It’s more than half a century since I was given this book for my birthday, the edition pictured, except that mine was 2s dearer (see the price in the top RH corner). The bearded man is Conrad, not the secret agent, from an engraving by Walter Tittle. I’ve always rather admired the anarchist/bomber at the centre of this story and it was only on relistening recently that I realised Conrad despised him.
The Secret Agent (1907) was Conrad’s tenth novel, written in a few days, in contrast with the long and ambitious Nostromo (1904), which required “a two years period of intense absorption”. Conrad discusses this in an Author’s Note dated 1920 and goes on to explain how he heard about the attempted bombing of the Greenwich Observatory in 1894, on which the novel is based, and how he felt about its futility.
Even the purely artistic purpose, that of applying an ironic method to a subject of that kind, was formulated with deliberation and in the earnest belief that ironic treatment alone would enable me to say all I felt I would have to say in scorn as well as in pity.
Slowly, he says, he realised that he would write the story around Winnie Verloc’s – the secret agent’s wife – maternal passion for her simple brother. “Personally I have never had any doubt of the reality of Mrs Verloc’s story, but it had to be disengaged from its obscurity … it had to be made credible.”
Conrad was born in 1857 in Russian-controlled Poland. He seems to me now, as the author of this book, to be almost the stereotypical Eastern European anti-socialist. But, as I say, it took me a long time to notice.
Verloc is a hefty man, approaching middle age, of French and English parentage, who has served some time in the French Army. When he takes a room in Winnie’s mother’s off-Belgravia boarding house he has the appearance of being a prosperous commercial traveller, although he stays out very late, and comes home hoarse. “His work was in a way political, he told Winnie once.” But when Winnie marries him and she and her mother and brother go to live with him, it is to the residence of a squalid little shop in Soho selling faded ‘dirty’ pictures and back issues of political newspapers.
The first chapter begins: “Mr Verloc, going out in the morning, left his shop nominally in the charge of his brother-in-law” but then digresses into Verloc’s back-story without any further action, so it is only in the second chapter, after we have looked about London under a sun shining reddish through the smog, that we find our hero, smartly brushed and combed, on his way to see his master, the First Secretary of a foreign embassy, a Mr Vladimir, a name from which we may infer his nationality.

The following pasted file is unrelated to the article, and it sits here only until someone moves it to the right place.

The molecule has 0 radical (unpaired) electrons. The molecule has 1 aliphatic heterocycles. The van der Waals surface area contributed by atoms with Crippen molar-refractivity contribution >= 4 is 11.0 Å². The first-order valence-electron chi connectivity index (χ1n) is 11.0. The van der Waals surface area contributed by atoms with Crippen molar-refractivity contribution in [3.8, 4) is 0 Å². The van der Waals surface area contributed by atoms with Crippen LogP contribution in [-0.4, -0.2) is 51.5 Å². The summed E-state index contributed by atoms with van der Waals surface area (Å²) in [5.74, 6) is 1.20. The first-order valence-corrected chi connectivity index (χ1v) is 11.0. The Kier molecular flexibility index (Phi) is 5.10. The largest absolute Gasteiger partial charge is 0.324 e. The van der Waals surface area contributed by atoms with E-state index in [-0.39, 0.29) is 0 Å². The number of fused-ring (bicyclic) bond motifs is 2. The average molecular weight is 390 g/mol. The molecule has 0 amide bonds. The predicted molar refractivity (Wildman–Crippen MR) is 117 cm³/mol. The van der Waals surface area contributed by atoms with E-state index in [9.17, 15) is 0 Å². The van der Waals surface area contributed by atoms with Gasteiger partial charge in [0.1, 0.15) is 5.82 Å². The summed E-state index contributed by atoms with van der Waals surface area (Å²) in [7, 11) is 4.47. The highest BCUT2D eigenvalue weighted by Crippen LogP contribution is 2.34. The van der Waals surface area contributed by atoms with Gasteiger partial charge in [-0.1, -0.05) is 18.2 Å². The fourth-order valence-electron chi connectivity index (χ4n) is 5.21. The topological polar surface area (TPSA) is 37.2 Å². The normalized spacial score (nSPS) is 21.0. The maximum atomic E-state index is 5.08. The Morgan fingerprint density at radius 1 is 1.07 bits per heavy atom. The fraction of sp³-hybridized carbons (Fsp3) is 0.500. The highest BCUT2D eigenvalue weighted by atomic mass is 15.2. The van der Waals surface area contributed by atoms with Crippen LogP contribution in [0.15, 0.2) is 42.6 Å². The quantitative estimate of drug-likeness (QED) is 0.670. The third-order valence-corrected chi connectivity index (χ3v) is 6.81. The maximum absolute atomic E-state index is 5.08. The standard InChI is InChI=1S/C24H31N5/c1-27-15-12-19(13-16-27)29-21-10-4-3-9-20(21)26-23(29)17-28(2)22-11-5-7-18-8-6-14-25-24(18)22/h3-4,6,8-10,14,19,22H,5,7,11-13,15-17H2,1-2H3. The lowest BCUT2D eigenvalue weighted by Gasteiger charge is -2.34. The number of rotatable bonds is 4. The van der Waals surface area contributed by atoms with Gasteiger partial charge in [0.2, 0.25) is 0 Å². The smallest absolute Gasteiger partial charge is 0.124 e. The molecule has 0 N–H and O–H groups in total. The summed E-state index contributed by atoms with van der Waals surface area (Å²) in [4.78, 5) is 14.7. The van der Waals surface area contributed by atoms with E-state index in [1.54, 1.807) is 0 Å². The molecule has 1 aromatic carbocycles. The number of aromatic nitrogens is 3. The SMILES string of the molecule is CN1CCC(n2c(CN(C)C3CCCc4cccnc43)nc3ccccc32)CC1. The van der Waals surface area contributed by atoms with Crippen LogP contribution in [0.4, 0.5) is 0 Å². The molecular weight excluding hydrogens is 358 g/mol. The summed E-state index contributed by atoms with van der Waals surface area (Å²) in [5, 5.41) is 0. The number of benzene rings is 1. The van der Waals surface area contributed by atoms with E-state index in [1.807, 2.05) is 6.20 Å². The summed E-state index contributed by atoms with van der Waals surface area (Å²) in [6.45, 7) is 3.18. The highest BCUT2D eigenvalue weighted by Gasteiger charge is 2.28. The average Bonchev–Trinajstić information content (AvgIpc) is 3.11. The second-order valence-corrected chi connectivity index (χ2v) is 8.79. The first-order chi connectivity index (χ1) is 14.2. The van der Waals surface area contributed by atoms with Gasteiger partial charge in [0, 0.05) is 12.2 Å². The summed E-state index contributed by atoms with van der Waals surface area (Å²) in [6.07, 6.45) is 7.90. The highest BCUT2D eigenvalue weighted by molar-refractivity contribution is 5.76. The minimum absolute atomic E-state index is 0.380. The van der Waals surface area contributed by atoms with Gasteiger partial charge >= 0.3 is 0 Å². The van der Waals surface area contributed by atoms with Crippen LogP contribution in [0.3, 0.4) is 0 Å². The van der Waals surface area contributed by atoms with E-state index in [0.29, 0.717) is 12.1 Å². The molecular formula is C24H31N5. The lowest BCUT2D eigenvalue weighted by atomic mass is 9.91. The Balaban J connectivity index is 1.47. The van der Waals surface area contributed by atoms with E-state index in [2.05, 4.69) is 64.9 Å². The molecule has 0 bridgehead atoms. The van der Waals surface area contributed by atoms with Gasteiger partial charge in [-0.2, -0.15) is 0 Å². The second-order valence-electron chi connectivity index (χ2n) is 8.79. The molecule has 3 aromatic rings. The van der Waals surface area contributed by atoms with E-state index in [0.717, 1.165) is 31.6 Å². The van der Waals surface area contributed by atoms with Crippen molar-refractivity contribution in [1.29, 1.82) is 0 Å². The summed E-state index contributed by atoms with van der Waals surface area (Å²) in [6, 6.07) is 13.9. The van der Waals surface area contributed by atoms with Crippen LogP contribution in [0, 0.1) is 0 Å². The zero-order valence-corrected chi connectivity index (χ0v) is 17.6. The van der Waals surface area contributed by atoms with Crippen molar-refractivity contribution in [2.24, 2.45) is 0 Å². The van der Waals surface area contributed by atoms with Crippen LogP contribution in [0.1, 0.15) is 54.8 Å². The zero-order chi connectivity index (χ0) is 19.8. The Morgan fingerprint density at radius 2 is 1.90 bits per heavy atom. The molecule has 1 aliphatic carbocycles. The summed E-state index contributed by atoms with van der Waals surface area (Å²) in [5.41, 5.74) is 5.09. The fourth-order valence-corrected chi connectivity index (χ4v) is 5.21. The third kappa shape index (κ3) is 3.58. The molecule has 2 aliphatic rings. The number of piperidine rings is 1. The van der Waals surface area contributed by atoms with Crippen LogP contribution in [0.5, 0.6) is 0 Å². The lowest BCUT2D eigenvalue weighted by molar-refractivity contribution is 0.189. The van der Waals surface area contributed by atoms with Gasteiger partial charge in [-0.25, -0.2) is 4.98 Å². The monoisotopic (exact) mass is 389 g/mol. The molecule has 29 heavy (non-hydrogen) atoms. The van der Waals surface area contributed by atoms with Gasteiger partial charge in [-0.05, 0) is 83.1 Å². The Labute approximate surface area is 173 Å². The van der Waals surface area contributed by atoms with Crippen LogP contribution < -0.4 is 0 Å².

It appears Vladimir, new in the post, believes Verloc has been doing too little to justify the stipend he has received for many years from Vladimir’s predecessor. He demands of Verloc a bomb outrage that will shock the English parliament into winding back its ridiculous freedoms. The bombing of churches, the assassination of heads of state has become commonplace. What is needed is an attack on science and learning. Verloc has one month to organise and carry out the bombing of the Royal Observatory Greenwich.
Verloc is intensely unhappy, he is a gatherer and seller of information. He has spent years in becoming accepted as an important figure in English revolutionary organisations. He is a man of immense indolence, yet if he fails the First Secretary, in just one month he will lose his only reliable source of income.
For a while he falls back on the routines of his shop and home which Conrad describes in some detail, and yet Winnie barely, or only slowly, emerges from the shadows. She has taken this marriage for the sake of her brother and increasingly infirm mother, and she bears it stoically.
Mr Verloc extended as much recognition to Stevie [Winnie’s brother] as a man not particularly fond of animals may give to his wife’s beloved cat .. Both women admitted to themselves not much more could be reasonably expected. It was enough to earn for Mr Verloc the old woman’s reverential gratitude.
And yet Mr Verloc now begins to take Stevie with him when he goes out for walks.
Stevie is disturbed by the violent imagery used at a meeting of Verloc’s anarchist friends.
Two of the friends meet in a cafe. One of them has seen a report of a man blown to bits in Greenwich Park. The other, ‘the terrorist’ who, carries a small bomb in his pocket in case of arrest, appears to confirm he gave Verloc some explosives and instructions on how to use them.
Chief Inspector Heat thought he had a handle on all the anarchist activity in London. The Assistant Commissioner is not happy with him. Under pressure, Heat admits that he has been using Verloc as an informer, and protecting him from prosecution.
Winnie’s mother takes herself off to a nursing home, and Stevie is sent away to stay in the country.
The impression I get from this book and from Heart of Darkness (here) is that Conrad sets up situations not for the ‘action’ but in order to be able to look deeply into men’s motivations. The action moves slowly, and once a scene is set almost all the description is of thoughts and conversations.
It’s Heat’s duty to tell Winnie that the bomber who’s blown himself up was wearing a coat with a label bearing the address of the shop. I’ll leave off there. The Secret Agent has an interesting, sad ending during which we learn a little more about Verloc and a lot more about Winnie.
Joseph Conrad, The Secret Agent, first pub. 1907. My edition, Penguin 1965
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